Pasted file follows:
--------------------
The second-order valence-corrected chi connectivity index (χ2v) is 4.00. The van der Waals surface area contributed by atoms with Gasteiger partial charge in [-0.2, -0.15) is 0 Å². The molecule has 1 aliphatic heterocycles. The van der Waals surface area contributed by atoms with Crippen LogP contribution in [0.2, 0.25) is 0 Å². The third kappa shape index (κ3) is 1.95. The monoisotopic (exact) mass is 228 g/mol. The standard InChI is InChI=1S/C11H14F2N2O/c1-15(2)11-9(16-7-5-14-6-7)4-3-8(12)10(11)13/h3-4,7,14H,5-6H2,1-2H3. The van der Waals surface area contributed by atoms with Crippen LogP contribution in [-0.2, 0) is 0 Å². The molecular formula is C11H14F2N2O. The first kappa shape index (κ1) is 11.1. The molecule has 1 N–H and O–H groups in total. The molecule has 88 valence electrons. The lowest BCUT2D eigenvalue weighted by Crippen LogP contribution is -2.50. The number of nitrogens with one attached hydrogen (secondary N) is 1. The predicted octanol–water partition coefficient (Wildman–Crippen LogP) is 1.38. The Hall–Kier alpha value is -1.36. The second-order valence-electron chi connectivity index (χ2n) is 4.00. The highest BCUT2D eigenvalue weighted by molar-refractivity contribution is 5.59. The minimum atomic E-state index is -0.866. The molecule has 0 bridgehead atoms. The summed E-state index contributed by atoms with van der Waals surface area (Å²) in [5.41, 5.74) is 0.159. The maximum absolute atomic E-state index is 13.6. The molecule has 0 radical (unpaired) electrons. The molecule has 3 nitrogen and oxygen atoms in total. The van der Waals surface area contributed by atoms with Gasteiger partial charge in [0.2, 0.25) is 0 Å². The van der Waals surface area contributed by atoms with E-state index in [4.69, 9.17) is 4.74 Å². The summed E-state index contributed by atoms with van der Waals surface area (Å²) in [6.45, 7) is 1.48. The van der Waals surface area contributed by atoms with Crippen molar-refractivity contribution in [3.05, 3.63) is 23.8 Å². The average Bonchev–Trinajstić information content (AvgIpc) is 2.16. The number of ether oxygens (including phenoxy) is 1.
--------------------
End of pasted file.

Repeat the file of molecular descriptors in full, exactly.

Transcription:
The second-order valence-corrected chi connectivity index (χ2v) is 4.00. The van der Waals surface area contributed by atoms with Gasteiger partial charge in [-0.2, -0.15) is 0 Å². The molecule has 1 aliphatic heterocycles. The van der Waals surface area contributed by atoms with Crippen LogP contribution in [0.2, 0.25) is 0 Å². The third kappa shape index (κ3) is 1.95. The monoisotopic (exact) mass is 228 g/mol. The standard InChI is InChI=1S/C11H14F2N2O/c1-15(2)11-9(16-7-5-14-6-7)4-3-8(12)10(11)13/h3-4,7,14H,5-6H2,1-2H3. The van der Waals surface area contributed by atoms with Crippen LogP contribution in [-0.2, 0) is 0 Å². The molecular formula is C11H14F2N2O. The first kappa shape index (κ1) is 11.1. The molecule has 1 N–H and O–H groups in total. The molecule has 88 valence electrons. The lowest BCUT2D eigenvalue weighted by Crippen LogP contribution is -2.50. The number of nitrogens with one attached hydrogen (secondary N) is 1. The predicted octanol–water partition coefficient (Wildman–Crippen LogP) is 1.38. The Hall–Kier alpha value is -1.36. The second-order valence-electron chi connectivity index (χ2n) is 4.00. The highest BCUT2D eigenvalue weighted by molar-refractivity contribution is 5.59. The minimum atomic E-state index is -0.866. The molecule has 0 bridgehead atoms. The summed E-state index contributed by atoms with van der Waals surface area (Å²) in [5.41, 5.74) is 0.159. The maximum absolute atomic E-state index is 13.6. The molecule has 0 radical (unpaired) electrons. The molecule has 3 nitrogen and oxygen atoms in total. The van der Waals surface area contributed by atoms with Gasteiger partial charge in [0.2, 0.25) is 0 Å². The van der Waals surface area contributed by atoms with E-state index in [4.69, 9.17) is 4.74 Å². The summed E-state index contributed by atoms with van der Waals surface area (Å²) in [6.45, 7) is 1.48. The van der Waals surface area contributed by atoms with Crippen molar-refractivity contribution in [3.05, 3.63) is 23.8 Å². The average Bonchev–Trinajstić information content (AvgIpc) is 2.16. The number of ether oxygens (including phenoxy) is 1.